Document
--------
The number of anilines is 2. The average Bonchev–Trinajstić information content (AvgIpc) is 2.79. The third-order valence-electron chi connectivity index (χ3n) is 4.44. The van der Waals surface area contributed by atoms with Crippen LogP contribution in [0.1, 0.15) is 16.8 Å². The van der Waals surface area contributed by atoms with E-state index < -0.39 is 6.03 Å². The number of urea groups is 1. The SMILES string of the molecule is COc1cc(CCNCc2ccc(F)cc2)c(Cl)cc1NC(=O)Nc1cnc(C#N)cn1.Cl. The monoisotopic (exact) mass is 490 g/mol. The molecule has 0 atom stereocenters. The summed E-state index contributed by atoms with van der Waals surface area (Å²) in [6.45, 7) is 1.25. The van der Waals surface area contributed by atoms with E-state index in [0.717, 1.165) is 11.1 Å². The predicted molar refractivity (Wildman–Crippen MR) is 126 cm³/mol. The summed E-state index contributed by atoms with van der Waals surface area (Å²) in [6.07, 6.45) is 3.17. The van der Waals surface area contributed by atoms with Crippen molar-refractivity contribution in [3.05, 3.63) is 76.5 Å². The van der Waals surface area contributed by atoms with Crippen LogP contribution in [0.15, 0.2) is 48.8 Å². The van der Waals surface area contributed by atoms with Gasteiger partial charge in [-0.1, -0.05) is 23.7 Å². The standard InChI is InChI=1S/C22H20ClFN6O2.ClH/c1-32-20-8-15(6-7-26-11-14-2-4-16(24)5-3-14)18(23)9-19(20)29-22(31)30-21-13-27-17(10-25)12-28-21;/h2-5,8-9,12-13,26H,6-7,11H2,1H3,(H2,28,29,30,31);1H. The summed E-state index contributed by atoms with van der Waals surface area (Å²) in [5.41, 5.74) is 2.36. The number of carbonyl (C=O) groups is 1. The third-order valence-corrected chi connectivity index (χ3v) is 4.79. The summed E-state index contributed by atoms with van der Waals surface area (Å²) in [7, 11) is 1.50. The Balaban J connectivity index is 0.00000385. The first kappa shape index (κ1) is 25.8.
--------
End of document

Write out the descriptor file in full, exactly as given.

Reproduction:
The number of anilines is 2. The average Bonchev–Trinajstić information content (AvgIpc) is 2.79. The third-order valence-electron chi connectivity index (χ3n) is 4.44. The van der Waals surface area contributed by atoms with Crippen LogP contribution in [0.1, 0.15) is 16.8 Å². The van der Waals surface area contributed by atoms with E-state index < -0.39 is 6.03 Å². The number of urea groups is 1. The SMILES string of the molecule is COc1cc(CCNCc2ccc(F)cc2)c(Cl)cc1NC(=O)Nc1cnc(C#N)cn1.Cl. The monoisotopic (exact) mass is 490 g/mol. The molecule has 0 atom stereocenters. The summed E-state index contributed by atoms with van der Waals surface area (Å²) in [6.45, 7) is 1.25. The van der Waals surface area contributed by atoms with E-state index in [0.717, 1.165) is 11.1 Å². The predicted molar refractivity (Wildman–Crippen MR) is 126 cm³/mol. The summed E-state index contributed by atoms with van der Waals surface area (Å²) in [6.07, 6.45) is 3.17. The van der Waals surface area contributed by atoms with Crippen molar-refractivity contribution in [3.05, 3.63) is 76.5 Å². The van der Waals surface area contributed by atoms with Crippen LogP contribution in [0.15, 0.2) is 48.8 Å². The van der Waals surface area contributed by atoms with Gasteiger partial charge in [-0.1, -0.05) is 23.7 Å². The standard InChI is InChI=1S/C22H20ClFN6O2.ClH/c1-32-20-8-15(6-7-26-11-14-2-4-16(24)5-3-14)18(23)9-19(20)29-22(31)30-21-13-27-17(10-25)12-28-21;/h2-5,8-9,12-13,26H,6-7,11H2,1H3,(H2,28,29,30,31);1H. The summed E-state index contributed by atoms with van der Waals surface area (Å²) in [5.41, 5.74) is 2.36. The number of carbonyl (C=O) groups is 1. The third-order valence-corrected chi connectivity index (χ3v) is 4.79. The summed E-state index contributed by atoms with van der Waals surface area (Å²) in [7, 11) is 1.50. The Balaban J connectivity index is 0.00000385. The first kappa shape index (κ1) is 25.8.